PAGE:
As CBS 2's Emily Smith reported Tuesday, an internal review by the Taxi and Limousine Commission found some 4,500 yellow cab and livery drivers had more than six violation points on their licenses. But their licenses have not been revoked, due to a software glitch that dates back a few years.
Six points is the level at which the TLC might suspend or revoke cabbies' licenses. A total of 3,900 drivers had six violations within 15 months, and will be suspended if they don't pay a $1,000 fine. Six hundred drivers may have their licenses revoked for gathering 10 points on their licenses.
Officials said the cabbies weren't flagged due to a computer glitch which has since been fixed.
"There was a data issue so that some drivers who should've been penalized weren't. We fixed it," said TLC Commissioner David Yassky. "Going forward now, we'll make sure that every driver that racks up enough points gets the proper penalty."
The review came after a British tourist lost part of her leg when a runaway taxi struck her in midtown Manhattan.
Sian Green of Leicester said Tuesday on NBC's "Today" show that even seeing a yellow car brings back memories of that day. It was her first public appearance since the Aug. 20 accident, which happened in Rockefeller Center.
The cabbie in the incident said he was startled by an angry bike messenger who banged on his car.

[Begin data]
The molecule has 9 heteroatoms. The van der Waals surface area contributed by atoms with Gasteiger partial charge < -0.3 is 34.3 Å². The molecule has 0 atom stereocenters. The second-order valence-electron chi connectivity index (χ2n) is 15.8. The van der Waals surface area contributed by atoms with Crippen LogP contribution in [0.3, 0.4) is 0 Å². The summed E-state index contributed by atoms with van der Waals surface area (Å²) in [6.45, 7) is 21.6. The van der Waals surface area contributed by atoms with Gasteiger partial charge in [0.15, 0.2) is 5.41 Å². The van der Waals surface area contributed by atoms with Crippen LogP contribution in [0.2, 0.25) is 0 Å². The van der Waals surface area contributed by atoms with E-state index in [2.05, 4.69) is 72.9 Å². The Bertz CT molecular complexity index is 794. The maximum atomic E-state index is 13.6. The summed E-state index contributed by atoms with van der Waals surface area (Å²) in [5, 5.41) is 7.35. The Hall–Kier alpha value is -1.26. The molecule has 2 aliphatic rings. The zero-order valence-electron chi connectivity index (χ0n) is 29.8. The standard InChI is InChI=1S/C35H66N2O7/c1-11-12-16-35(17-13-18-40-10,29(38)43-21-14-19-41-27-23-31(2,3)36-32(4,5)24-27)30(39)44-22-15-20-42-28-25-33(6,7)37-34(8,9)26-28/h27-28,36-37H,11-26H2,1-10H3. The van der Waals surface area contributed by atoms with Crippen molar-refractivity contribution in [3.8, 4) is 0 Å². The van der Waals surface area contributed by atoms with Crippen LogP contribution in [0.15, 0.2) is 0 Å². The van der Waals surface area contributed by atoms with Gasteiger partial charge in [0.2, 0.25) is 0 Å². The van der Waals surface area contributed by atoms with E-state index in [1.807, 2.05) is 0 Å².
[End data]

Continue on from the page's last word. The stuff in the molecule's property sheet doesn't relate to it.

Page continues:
But unbeknownst to the TLC, Mohammed Fisal Himon, the cabbie responsible for the accident, had enough points on his licenses for suspension several months prior.
Ultimately, he surrendered his license and is now eligible to drive a cab again.
"He has not reclaimed his license," Yassky said.
The violations at issue include more than one ticket for speeding, reckless driving, tailgating, and signal violations.
Under the New York State Department of Motor Vehicles point system, speeding costs three to 11 points, reckless driving five points, tailgating four points, and a traffic signal violation three points.
Yassky said penalty notices have now been sent to all the cabbies who for bad driving.
"Going forward, we have a new protocol that is seamless directly into our data tracking system," Yassky said.
But commuters were frustrated Tuesday that the policy has not been enforced in about three years.
"I'm already nervous getting into a cab," said Monique Anderson of Harlem. "But now knowing there's a mistake I'm going to be super nervous."
"I've had the craziest issues with cab drivers," one passenger said.
"They get away with murder, these guys," another said.
And as CBS 2's Hazel Sanchez reported, ome cabbies, such as Mohammad Ali and Igor Shamayev, said the TLC must be held responsible for allowing dangerous drivers to slip through the cracks.
"Many cab drivers are unprofessional," Shamayev said. "I know there's rules -- the streets; signs, but many drivers are unprofessional."
"They should have been off the road," Ali said.
Yassky said if you have any issue with a cab driver, the most important thing you should do is look at the serial number on the cab, the side of the cab and call 311.
Yassky said the lost data issue goes back to 2009. There are 110,000 cab drivers in New York City.
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